Gun Expert John Lott: ‘The Goal Of Eliminating Guns Is Ultimately A Fool’s Errand’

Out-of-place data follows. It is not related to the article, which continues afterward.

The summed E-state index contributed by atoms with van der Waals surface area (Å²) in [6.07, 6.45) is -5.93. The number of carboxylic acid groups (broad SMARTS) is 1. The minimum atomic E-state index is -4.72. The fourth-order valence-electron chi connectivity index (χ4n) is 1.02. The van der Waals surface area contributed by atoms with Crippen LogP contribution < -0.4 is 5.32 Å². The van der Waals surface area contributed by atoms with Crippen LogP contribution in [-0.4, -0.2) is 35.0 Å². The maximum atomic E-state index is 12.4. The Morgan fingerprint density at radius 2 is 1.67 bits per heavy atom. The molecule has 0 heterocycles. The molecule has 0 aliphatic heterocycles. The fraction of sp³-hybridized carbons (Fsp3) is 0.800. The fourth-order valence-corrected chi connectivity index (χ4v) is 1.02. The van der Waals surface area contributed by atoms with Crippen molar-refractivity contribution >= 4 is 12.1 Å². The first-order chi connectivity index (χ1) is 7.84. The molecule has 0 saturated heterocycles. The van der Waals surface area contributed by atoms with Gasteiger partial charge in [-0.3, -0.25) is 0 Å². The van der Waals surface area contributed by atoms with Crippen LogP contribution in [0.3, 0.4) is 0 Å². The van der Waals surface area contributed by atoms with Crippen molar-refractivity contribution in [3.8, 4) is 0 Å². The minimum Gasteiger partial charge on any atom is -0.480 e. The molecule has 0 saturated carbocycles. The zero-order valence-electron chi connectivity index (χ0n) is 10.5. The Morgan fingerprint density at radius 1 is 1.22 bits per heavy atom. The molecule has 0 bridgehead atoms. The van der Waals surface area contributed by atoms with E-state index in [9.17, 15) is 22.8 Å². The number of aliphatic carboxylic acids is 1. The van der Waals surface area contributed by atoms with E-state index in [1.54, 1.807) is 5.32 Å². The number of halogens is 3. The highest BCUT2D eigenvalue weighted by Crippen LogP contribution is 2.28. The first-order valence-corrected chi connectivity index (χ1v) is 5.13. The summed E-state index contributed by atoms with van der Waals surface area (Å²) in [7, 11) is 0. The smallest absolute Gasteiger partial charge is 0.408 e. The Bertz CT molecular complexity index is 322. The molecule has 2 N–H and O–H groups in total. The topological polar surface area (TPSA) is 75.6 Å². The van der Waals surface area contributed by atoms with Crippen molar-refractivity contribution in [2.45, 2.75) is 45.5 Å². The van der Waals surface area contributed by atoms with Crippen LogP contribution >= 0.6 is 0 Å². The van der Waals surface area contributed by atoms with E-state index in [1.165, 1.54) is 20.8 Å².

It is said that the DOJ’s recent settlement with start-up company, Defense Distributed (DD), essentially deals a death blow to gun control advocates. DD, based in Austin, TX, was founded by 25-year-old Cody Wilson in 2013. The company’s main product is a “ gun fabricator called the Ghost Gunner. With nothing but the Ghost Gunner, an internet connection, and some raw materials, anyone, anywhere can make an unmarked, untraceable gun in their home or garage.” The settlement states that 3D printing tutorials are approved “for public release (i.e. unlimited distribution) in any form.” Wilson created a ruckus in May 2013 when he announced his successful design of a plastic gun. In just two days, 100,000 copies of the handgun blueprint were downloaded from Wilson’s website. The most downloads came from Spain, followed by the U.S., Brazil and Germany. The heavy downloading in Spain, Brazil and Germany likely reflected attempts to evade extremely restrictive handgun regulations in those countries. Within days of the gun file being uploaded, the Obama State Department served Wilson with a letter threatening criminal prosecution for violating federal export controls. Wilson immediately complied with the order, but there was no way to stop further downloading. Within a week of the initial uploading, the file could be downloaded on the Internet from over 4,000 different computers around the world. In 2015, the Second Amendment Foundation (SAF) and DD sued the State Department arguing that “sharing instructions on how to make guns with 3D printers counts as constitutionally […]

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